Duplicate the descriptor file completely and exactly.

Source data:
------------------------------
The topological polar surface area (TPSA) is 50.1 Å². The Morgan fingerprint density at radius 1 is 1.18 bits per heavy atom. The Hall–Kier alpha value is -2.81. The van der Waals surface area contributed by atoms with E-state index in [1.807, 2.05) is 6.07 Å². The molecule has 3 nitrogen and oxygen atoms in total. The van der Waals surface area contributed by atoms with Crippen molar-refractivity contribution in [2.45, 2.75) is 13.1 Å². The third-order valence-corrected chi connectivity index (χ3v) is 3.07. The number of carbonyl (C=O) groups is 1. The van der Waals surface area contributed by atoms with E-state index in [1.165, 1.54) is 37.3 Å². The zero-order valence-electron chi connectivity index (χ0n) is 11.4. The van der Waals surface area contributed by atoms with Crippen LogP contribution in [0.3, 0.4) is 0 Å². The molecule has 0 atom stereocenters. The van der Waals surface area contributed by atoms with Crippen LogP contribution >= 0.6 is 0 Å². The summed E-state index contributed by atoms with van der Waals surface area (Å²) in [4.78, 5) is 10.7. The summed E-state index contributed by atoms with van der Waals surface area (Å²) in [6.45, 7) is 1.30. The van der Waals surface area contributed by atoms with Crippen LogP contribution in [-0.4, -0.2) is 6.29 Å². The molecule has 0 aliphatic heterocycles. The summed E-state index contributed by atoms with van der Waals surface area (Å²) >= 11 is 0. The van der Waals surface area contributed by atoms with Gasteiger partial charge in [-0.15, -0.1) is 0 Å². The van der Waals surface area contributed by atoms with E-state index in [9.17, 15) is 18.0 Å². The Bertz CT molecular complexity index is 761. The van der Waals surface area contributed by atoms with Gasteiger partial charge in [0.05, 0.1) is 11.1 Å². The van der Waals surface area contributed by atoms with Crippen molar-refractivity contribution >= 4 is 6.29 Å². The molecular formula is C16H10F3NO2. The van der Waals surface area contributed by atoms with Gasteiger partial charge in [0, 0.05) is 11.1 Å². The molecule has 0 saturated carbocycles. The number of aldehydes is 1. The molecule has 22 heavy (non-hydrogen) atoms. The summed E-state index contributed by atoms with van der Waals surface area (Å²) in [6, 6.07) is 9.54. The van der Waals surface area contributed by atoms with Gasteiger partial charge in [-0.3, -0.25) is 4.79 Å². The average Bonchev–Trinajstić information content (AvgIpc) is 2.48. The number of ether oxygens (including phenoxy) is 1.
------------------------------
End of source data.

The topological polar surface area (TPSA) is 50.1 Å². The Morgan fingerprint density at radius 1 is 1.18 bits per heavy atom. The Hall–Kier alpha value is -2.81. The van der Waals surface area contributed by atoms with E-state index in [1.807, 2.05) is 6.07 Å². The molecule has 3 nitrogen and oxygen atoms in total. The van der Waals surface area contributed by atoms with Crippen molar-refractivity contribution in [2.45, 2.75) is 13.1 Å². The third-order valence-corrected chi connectivity index (χ3v) is 3.07. The number of carbonyl (C=O) groups is 1. The van der Waals surface area contributed by atoms with E-state index in [1.165, 1.54) is 37.3 Å². The zero-order valence-electron chi connectivity index (χ0n) is 11.4. The van der Waals surface area contributed by atoms with Crippen LogP contribution in [0.3, 0.4) is 0 Å². The molecule has 0 atom stereocenters. The van der Waals surface area contributed by atoms with Crippen LogP contribution >= 0.6 is 0 Å². The summed E-state index contributed by atoms with van der Waals surface area (Å²) in [4.78, 5) is 10.7. The summed E-state index contributed by atoms with van der Waals surface area (Å²) in [6.45, 7) is 1.30. The van der Waals surface area contributed by atoms with Crippen LogP contribution in [-0.4, -0.2) is 6.29 Å². The molecule has 0 aliphatic heterocycles. The summed E-state index contributed by atoms with van der Waals surface area (Å²) >= 11 is 0. The van der Waals surface area contributed by atoms with Gasteiger partial charge in [-0.15, -0.1) is 0 Å². The van der Waals surface area contributed by atoms with E-state index in [9.17, 15) is 18.0 Å². The Bertz CT molecular complexity index is 761. The van der Waals surface area contributed by atoms with Gasteiger partial charge in [0.05, 0.1) is 11.1 Å². The van der Waals surface area contributed by atoms with Crippen molar-refractivity contribution >= 4 is 6.29 Å². The molecular formula is C16H10F3NO2. The van der Waals surface area contributed by atoms with Gasteiger partial charge in [0, 0.05) is 11.1 Å². The molecule has 0 saturated carbocycles. The number of aldehydes is 1. The molecule has 22 heavy (non-hydrogen) atoms. The summed E-state index contributed by atoms with van der Waals surface area (Å²) in [6, 6.07) is 9.54. The van der Waals surface area contributed by atoms with Gasteiger partial charge in [-0.3, -0.25) is 4.79 Å². The average Bonchev–Trinajstić information content (AvgIpc) is 2.48. The number of ether oxygens (including phenoxy) is 1.